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'[EE]: Product certification rules?'
2003\05\30@165025 by Natalia

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I was wondering if someone could explain the rules of getting a product
certified so it can be sold commercially.

If I'm making a PIC-based product that will use a simple wall-wart adapter,
what do I need to do to sell it even in small quantities in the U.S. and
outside the U.S.?

Thanks...

-- N

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2003\05\30@170640 by Micro Eng

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certifed.....UL/TUV or FCC?   Harold has some really good info on FCC
certifications, but if you run the clock slow enough, I don't think it has
to even be class B certified?

I don't think there is any rule about having a product certified to sell it
anyway.  It just means that if it causes a problem, there is some fallback
on it.

I wonder if you add a disclaimer of not being certified is worse than not
saying anything at all?

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2003\05\30@174611 by Harold Hallikainen

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I'd read somewhere that OSHA requires equipment used in the workplace to be safety tested by a Nationally Recognized Testing Lab. Some cities (such as Los Angeles) also have a requirement on any equipment used in that city (I was visited by a city inspector at a trade show in Los Angeles). As for FCC, there are various exemptions to the certification requirements of part 15. One is for battery operated equipment with a low (1.7MHz or lower, as I recall) clock speed. There's also an exemption for medical equipment. Another for appliances, etc.

A good resource is news:sci.engr.compliance .

Good luck!

Harold

--- Micro Eng <micro_engspamKILLspamHOTMAIL.COM> wrote:


certifed.....UL/TUV or FCC?   Harold has some really good info on FCC
certifications, but if you run the clock slow enough, I don't think it has
to even be class B certified?

I don't think there is any rule about having a product certified to sell it
anyway.  It just means that if it causes a problem, there is some fallback
on it.

I wonder if you add a disclaimer of not being certified is worse than not
saying anything at all?

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2003\05\30@174815 by Bob Axtell

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Been there, done that, bought the T-shirt:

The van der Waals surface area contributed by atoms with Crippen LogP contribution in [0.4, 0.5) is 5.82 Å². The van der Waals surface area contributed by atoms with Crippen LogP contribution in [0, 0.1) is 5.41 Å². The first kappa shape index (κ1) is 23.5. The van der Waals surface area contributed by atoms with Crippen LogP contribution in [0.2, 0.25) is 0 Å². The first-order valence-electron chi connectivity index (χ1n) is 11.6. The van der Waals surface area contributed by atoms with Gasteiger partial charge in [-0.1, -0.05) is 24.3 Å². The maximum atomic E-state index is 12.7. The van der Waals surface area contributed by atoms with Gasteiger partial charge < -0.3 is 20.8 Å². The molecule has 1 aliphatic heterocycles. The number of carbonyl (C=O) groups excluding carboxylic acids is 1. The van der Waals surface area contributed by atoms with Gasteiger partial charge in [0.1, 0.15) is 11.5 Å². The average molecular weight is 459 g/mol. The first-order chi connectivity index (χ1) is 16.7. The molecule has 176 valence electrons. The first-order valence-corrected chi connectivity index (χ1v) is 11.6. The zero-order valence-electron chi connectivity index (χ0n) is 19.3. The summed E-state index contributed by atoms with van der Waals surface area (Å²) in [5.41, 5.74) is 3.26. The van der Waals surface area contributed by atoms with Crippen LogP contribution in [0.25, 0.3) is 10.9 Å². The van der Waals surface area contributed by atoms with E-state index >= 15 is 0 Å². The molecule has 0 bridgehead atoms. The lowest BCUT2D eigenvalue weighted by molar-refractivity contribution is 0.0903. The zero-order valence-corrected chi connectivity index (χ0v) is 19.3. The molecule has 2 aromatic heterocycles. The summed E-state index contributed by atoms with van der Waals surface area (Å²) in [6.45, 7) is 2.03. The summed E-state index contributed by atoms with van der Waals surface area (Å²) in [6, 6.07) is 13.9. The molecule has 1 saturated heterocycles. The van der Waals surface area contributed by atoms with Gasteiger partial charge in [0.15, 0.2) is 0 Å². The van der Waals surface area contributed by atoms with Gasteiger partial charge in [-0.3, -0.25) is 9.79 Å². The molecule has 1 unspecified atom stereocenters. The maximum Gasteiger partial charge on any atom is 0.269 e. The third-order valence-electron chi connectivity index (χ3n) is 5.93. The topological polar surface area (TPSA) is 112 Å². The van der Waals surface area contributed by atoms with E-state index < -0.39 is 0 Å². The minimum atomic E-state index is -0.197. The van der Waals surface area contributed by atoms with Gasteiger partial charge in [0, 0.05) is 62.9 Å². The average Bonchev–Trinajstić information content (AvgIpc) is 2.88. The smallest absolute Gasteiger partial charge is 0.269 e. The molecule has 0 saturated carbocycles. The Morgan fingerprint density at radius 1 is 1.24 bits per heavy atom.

Basically, there are two types of certification:

UL (safety) and FCC (emissions).

The FCC normally does NOT make equipment tests, but they license
well-qualified engineering companies to perform the tests. I use

Timco Eng Inc  1-888-472-2424
                PO Box 370
                849 SR 45
                Newberry, FL 32669
                1-352-472-2030 fax
                Sid Sanders

Budget about $1800 for an FCC certification.

The FCC wants to verify that your product will not interfere with other
products, nor interfere with public radio or telephone networks. The FCC
number needs to be prominently displayed in the product or on the PCB. Each
PCB revision technically requires another test, so make sure you are done
with the design before testing.

Warning! Emission standards in the European Union are stricter than FCC's.

If your product is powered by a certified wallwart (be careful here, there
are MANY bogus fakes being sold), and if the voltage is below 15V, and if
the current being used is kess than 8A, no UL testing is REQUIRED**. A UL
certification is like getting a smallpox vaccination against lawyers. If
you have one, you will have few (read, NO) frivolous lawsuits. **Products
sold in Los Angeles must have UL certification regardless.

UL performs its own testing, but also licenses certain qualified people to
perform these safety tests. These tests are usually tests for flammability,
NOT function, which surprises newbies- UL cares not one whit whether the
widget actually works, they just want to make sure nobody is harmed by
buying and using it. One learns to expect that its beautiful product is
returned in a box, a heap of melted plastic and ashes. These safety tests
will vary in cost from $1500 TO $4000.

Generally speaking, retail centers (WalMart, Sears) will not distribute
your products unless you can prove that your products are safe and don't
radiate emissions. Then they will perform their own tests for function and
merchandising ideas.



At 04:55 PM 5/30/2003 -0400, you wrote:
{Quote hidden}

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2003\05\30@175707 by Bob Axtell

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About 16 years ago, when motherboards and add-on boards were just being
franticly sold in the US from China, FCC Engineers together with armed US
Marshals raided a COMDEX show, confiscating piles of uncertified, noisy
boards and even arresting a few people. It was done just to prove a point.
And it worked.

Generally, 32Kkhz is exempt, but, again, a diathermy machine generates a
whale of an interference, at about 35Khz.

No, it used to be that way. Nowadays, it should be certified.

--Bob

At 03:05 PM 5/30/2003 -0600, you wrote:
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2003\05\30@180312 by Natalia

picon face
Okay.  Let me get more detailed.  My product will have the following: